The Holiday Tradition Edition


Greta Reich

Redwood City trees at night

Greta Reich, News Editor

The winter holidays are a time for celebration and relaxation, and although there will have to be some adjustments made because of the pandemic, this year will still hold stories, traditions, and warmth. No matter which religions or cultures one identifies with,  almost everyone is celebrating something during winter break, even if it is just the time off. 

Winter break can mean something different for each person. It can mean celebrating Christmas by decorating the tree with family; lighting the candle on each night of Hanukkah and exchanging presents; traveling to see friends and relatives who live across the country; or simply spending time with loved ones and not having to worry about deadlines. Everyone has a unique way to spend the break based on their specific family traditions and cultures. 

While some traditions might not be possible this year, that doesn’t mean the tradition will end. It just might have to be replaced with another tradition this year. Junior Greg Parmer-Lohan explains what this means for him.

“In years past, we used to go down to San Diego and visit extended family and stuff… we can’t really do that this year.” Parmer-Lohan said. 

Despite not being able to see his relatives, Greg will still get to experience other favorite family traditions. 

“Decorating the Christmas tree is so fun. I know sometimes it will take a while, but looking for the tree in the lot and decorating together… It’s a reminder that it’s Christmas time and we have a relaxing break.” Parmer-Lohan said. 

But celebrations and traditions don’t need to revolve around Christmas in order to celebrate the break. Sophomore Becca Rosenberg’s favorite holiday of the year is Hanukkah, which she celebrates every year with her family. Many Jewish families, including Rosenberg’s, celebrate Hanukkah by lighting a candle on the menorah on each night of the eight days of Hanukkah.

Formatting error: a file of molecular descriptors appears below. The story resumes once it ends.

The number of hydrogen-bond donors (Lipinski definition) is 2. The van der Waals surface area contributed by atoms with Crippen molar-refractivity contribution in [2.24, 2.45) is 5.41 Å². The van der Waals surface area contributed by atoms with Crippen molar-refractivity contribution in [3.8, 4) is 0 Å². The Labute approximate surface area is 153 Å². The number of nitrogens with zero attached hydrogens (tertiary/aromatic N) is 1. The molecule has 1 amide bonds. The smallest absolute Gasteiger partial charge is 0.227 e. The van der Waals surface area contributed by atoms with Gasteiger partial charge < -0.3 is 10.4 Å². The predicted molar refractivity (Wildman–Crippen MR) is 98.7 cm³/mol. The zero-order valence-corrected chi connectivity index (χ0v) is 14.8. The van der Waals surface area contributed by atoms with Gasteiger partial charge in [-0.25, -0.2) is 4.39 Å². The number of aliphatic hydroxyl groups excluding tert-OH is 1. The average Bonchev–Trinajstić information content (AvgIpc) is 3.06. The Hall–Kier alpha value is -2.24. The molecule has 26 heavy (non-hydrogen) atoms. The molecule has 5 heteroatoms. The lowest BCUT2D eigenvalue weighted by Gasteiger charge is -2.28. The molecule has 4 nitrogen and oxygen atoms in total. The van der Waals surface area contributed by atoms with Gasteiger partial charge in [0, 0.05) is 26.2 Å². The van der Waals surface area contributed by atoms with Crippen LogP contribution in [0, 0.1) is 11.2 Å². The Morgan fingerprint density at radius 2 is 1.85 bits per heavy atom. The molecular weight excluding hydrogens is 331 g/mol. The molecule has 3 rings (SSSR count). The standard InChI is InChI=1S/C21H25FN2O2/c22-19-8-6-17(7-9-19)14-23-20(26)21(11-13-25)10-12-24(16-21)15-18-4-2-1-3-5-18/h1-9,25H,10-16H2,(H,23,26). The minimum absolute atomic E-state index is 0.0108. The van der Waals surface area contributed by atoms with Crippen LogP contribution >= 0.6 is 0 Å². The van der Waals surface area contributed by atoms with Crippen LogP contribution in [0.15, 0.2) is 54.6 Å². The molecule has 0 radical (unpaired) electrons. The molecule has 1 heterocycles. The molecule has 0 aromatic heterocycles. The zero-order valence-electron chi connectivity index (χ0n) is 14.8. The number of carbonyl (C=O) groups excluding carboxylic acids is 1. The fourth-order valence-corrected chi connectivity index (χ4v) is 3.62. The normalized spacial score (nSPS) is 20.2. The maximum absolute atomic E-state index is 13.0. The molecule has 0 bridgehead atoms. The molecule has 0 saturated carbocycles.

“I think there’s something really special about having a celebration that lasts for so long because I feel like you can kind of spread out the fun.” Rosenberg said. 

She usually sees her extended family for this holiday, and though she won’t be able to do that this year, Becca still sees a silver lining. 

“There’s been opportunities to do so many more cool things. Like for instance in the spring, there’s a Jewish holiday and my family from around here and in Southern California and in Colorado were all able to get on the same call together and that wouldn’t have happened if it weren’t for the circumstances,” Rosenberg said.

Zara Ahsan, a junior who is Muslim, also looks for the fun opportunities she can experience this year. Her family doesn’t celebrate a specific holiday in December, but they still have many traditions this time of year.

“We kind of just celebrate the fact that everyone’s having time off on what they’re doing. So typically we go on a vacation somewhere because everyone is off, but we can’t really go anywhere right now, so we’re just going to hang out at home, watch some movies, do fun stuff like that.” Ahsan said. 

Even the teachers this year will be taking much needed breaks from the never ending Zoom calls. For example, Sequoia Spanish teacher Scott Stalder celebrates New Years with his family with a tradition from Spain.

“For New Year’s Eve, we try to have grapes. In Spain, you eat 12 grapes, like one for each month of the year, and you make a wish for 12 things you want for the new year,” Stalder said.

All these traditions – the grapes, decorating the tree, relaxing with family – are what make the holidays so special, specifically for these Sequoia students and teachers. While everyone’s holidays have been turned upside down this year, it is still possible to celebrate and have a wonderful winter break with friends and family if we can find the silver lining. As sophomore Becca Rosenberg explains:

“It’s really nice to have some traditions in your family that you can keep alive in this time but also some are just going to have to wait till next year and then they’ll be even more special because you skipped a year.”

Zara Ahsan and family near the fire pit
Greg Parmer Lohan and family near Christmas tree
Becca Rosenberg’s Hanukkah things